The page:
MicroStrategy Expands Business Intelligence For SMBs
Visual Insight allows users to glean, analyze, and publish data without centralized IT support or deep BI expertise.
MicroStrategy recently released version 9.2 of its business intelligence (BI) platform, and while the vendor has historically targeted the enterprise market, its new Visual Insight feature could help broaden its appeal to small and midsize businesses.
Visual Insight translates data into visualizations, which MicroStrategy senior VP of products Mark LaRow said was designed for a wide swath of business users--not just business analysts or other workers with deep BI expertise. LaRow touts Visual Insight as a way for users across a variety of departments to glean, analyze, and publish data without heavy-duty IT support--something that SMB owners and managers often deal with as a regular part of doing business.
When SMBs consider taking the BI plunge, budget can be a big issue--the top-shelf options are rarely feasible from a total cost of ownership perspective. Like some of the open source options on the market, MicroStrategy's existing Reporting Suite offers a relatively low-risk entry point to the platform. It offers up to 100 free licenses for its basic reporting software. That doesn't include Visual Insight, but the feature can be purchased as part of the vendor's Report Services add-on--the upgrade costs $240 per user, per year. The free version does include two user licenses for the full feature set including Visual Insight, though that's likely not going to meet the needs of most full-fledged SMBs.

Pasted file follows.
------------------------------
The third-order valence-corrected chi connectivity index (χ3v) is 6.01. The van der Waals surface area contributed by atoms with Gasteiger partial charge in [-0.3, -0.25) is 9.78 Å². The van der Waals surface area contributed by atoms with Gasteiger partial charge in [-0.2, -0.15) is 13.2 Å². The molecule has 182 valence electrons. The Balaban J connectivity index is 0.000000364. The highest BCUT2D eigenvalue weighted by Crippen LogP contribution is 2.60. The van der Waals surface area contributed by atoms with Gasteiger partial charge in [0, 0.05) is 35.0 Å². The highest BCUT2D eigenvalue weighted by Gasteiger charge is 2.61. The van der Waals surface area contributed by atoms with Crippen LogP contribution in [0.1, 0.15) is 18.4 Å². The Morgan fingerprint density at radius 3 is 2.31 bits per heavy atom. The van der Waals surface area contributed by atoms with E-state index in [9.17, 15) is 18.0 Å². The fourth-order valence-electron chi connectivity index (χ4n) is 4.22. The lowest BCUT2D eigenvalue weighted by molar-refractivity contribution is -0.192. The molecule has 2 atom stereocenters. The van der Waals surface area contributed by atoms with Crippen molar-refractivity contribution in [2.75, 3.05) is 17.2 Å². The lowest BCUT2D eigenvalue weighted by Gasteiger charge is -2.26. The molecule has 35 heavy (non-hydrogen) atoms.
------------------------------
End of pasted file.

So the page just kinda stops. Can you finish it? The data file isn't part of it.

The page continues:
Smaller firms anticipating rapid growth can also scale the Reporting Suite as they expand. Pricing gets a bit trickier in this case. Customers first need to buy one of MicroStrategy's premium tech support plans; a 100-user bundle runs $10,000 per year and additional users are $90 apiece. Then additional user licenses (beyond the initial 100) can be purchased for $500 each per year.
While MicroStrategy's current customer base has a clear enterprise heritage, LaRow said the company has a number of departmental customers--smaller departments within large companies, which sometimes grapple with the same challenges that SMBs face. "These organizations want just a small BI implementation pointed to a local data source in their department, without all of the heavy baggage that typically comes from centralized IT," LaRow said in an interview.
Therein lies a key difference between departments and actual SMBs, however: The latter typically doesn't have the initial IT manpower to get their implementation up and running. MicroStrategy offers what amounts to a temporary IT staff, called QuickStrike, for smaller companies that need deployment support. At $15,000 for two weeks of consulting, QuickStrike might be more of a midmarket play--but it does give SMBs an option for short-term IT support without a long-term budget commitment.
"We come in and be their centralized IT group for a period of two weeks," LaRow said. "We set up the infrastructure, we connect the databases, we do the minor amount of modeling that typically small companies' data requires, and leave them with a bunch of subject-area, in-memory data sets--running on our servers--for them to begin designing reports against."
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